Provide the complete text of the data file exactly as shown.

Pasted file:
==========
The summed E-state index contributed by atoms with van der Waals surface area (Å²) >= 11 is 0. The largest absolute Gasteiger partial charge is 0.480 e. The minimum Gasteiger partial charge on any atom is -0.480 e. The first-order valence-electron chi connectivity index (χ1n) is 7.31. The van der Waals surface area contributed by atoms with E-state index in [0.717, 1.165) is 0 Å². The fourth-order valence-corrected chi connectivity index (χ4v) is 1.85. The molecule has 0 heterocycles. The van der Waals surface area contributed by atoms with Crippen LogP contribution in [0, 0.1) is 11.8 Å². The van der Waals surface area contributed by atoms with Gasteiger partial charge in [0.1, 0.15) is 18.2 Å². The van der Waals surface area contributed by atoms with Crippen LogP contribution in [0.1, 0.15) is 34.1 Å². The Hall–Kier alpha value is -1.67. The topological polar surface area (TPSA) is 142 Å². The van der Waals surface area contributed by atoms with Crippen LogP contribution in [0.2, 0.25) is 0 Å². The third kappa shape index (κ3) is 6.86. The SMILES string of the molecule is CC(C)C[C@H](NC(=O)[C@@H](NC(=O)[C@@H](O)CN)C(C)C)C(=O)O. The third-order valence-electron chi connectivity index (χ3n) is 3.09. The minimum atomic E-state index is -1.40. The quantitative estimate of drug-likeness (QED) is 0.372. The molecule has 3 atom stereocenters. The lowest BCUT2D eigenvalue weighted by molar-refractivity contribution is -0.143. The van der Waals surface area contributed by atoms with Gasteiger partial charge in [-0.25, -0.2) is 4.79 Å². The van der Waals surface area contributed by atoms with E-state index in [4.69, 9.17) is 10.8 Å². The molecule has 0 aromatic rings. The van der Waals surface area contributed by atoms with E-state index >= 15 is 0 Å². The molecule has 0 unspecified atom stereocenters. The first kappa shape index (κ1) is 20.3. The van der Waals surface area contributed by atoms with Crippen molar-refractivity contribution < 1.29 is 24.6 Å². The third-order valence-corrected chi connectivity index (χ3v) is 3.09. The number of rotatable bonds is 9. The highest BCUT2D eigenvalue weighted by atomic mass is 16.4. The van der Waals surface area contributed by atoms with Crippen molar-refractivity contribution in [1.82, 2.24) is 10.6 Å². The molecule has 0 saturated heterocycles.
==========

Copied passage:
The summed E-state index contributed by atoms with van der Waals surface area (Å²) >= 11 is 0. The largest absolute Gasteiger partial charge is 0.480 e. The minimum Gasteiger partial charge on any atom is -0.480 e. The first-order valence-electron chi connectivity index (χ1n) is 7.31. The van der Waals surface area contributed by atoms with E-state index in [0.717, 1.165) is 0 Å². The fourth-order valence-corrected chi connectivity index (χ4v) is 1.85. The molecule has 0 heterocycles. The van der Waals surface area contributed by atoms with Crippen LogP contribution in [0, 0.1) is 11.8 Å². The van der Waals surface area contributed by atoms with Gasteiger partial charge in [0.1, 0.15) is 18.2 Å². The van der Waals surface area contributed by atoms with Crippen LogP contribution in [0.1, 0.15) is 34.1 Å². The Hall–Kier alpha value is -1.67. The topological polar surface area (TPSA) is 142 Å². The van der Waals surface area contributed by atoms with Crippen LogP contribution in [0.2, 0.25) is 0 Å². The third kappa shape index (κ3) is 6.86. The SMILES string of the molecule is CC(C)C[C@H](NC(=O)[C@@H](NC(=O)[C@@H](O)CN)C(C)C)C(=O)O. The third-order valence-electron chi connectivity index (χ3n) is 3.09. The minimum atomic E-state index is -1.40. The quantitative estimate of drug-likeness (QED) is 0.372. The molecule has 3 atom stereocenters. The lowest BCUT2D eigenvalue weighted by molar-refractivity contribution is -0.143. The van der Waals surface area contributed by atoms with Gasteiger partial charge in [-0.25, -0.2) is 4.79 Å². The van der Waals surface area contributed by atoms with E-state index in [4.69, 9.17) is 10.8 Å². The molecule has 0 aromatic rings. The van der Waals surface area contributed by atoms with E-state index >= 15 is 0 Å². The molecule has 0 unspecified atom stereocenters. The first kappa shape index (κ1) is 20.3. The van der Waals surface area contributed by atoms with Crippen molar-refractivity contribution < 1.29 is 24.6 Å². The third-order valence-corrected chi connectivity index (χ3v) is 3.09. The number of rotatable bonds is 9. The highest BCUT2D eigenvalue weighted by atomic mass is 16.4. The van der Waals surface area contributed by atoms with Crippen molar-refractivity contribution in [1.82, 2.24) is 10.6 Å². The molecule has 0 saturated heterocycles.